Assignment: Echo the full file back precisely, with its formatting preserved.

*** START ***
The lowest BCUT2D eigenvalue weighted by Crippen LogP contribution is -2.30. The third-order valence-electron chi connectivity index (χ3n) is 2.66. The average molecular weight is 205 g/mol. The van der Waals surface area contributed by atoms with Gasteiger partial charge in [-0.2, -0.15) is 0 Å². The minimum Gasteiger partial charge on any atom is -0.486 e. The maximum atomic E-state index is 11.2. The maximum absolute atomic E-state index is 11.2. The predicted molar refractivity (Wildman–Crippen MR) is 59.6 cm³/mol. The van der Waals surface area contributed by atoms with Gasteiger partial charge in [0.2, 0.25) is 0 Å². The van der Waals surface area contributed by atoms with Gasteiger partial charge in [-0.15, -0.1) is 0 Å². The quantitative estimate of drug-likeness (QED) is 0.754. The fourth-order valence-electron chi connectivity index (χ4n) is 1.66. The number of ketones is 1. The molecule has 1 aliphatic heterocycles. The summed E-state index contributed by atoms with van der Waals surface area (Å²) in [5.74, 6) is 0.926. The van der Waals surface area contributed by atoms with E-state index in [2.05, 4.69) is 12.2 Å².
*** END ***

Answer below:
The lowest BCUT2D eigenvalue weighted by Crippen LogP contribution is -2.30. The third-order valence-electron chi connectivity index (χ3n) is 2.66. The average molecular weight is 205 g/mol. The van der Waals surface area contributed by atoms with Gasteiger partial charge in [-0.2, -0.15) is 0 Å². The minimum Gasteiger partial charge on any atom is -0.486 e. The maximum atomic E-state index is 11.2. The maximum absolute atomic E-state index is 11.2. The predicted molar refractivity (Wildman–Crippen MR) is 59.6 cm³/mol. The van der Waals surface area contributed by atoms with Gasteiger partial charge in [0.2, 0.25) is 0 Å². The van der Waals surface area contributed by atoms with Gasteiger partial charge in [-0.15, -0.1) is 0 Å². The quantitative estimate of drug-likeness (QED) is 0.754. The fourth-order valence-electron chi connectivity index (χ4n) is 1.66. The number of ketones is 1. The molecule has 1 aliphatic heterocycles. The summed E-state index contributed by atoms with van der Waals surface area (Å²) in [5.74, 6) is 0.926. The van der Waals surface area contributed by atoms with E-state index in [2.05, 4.69) is 12.2 Å².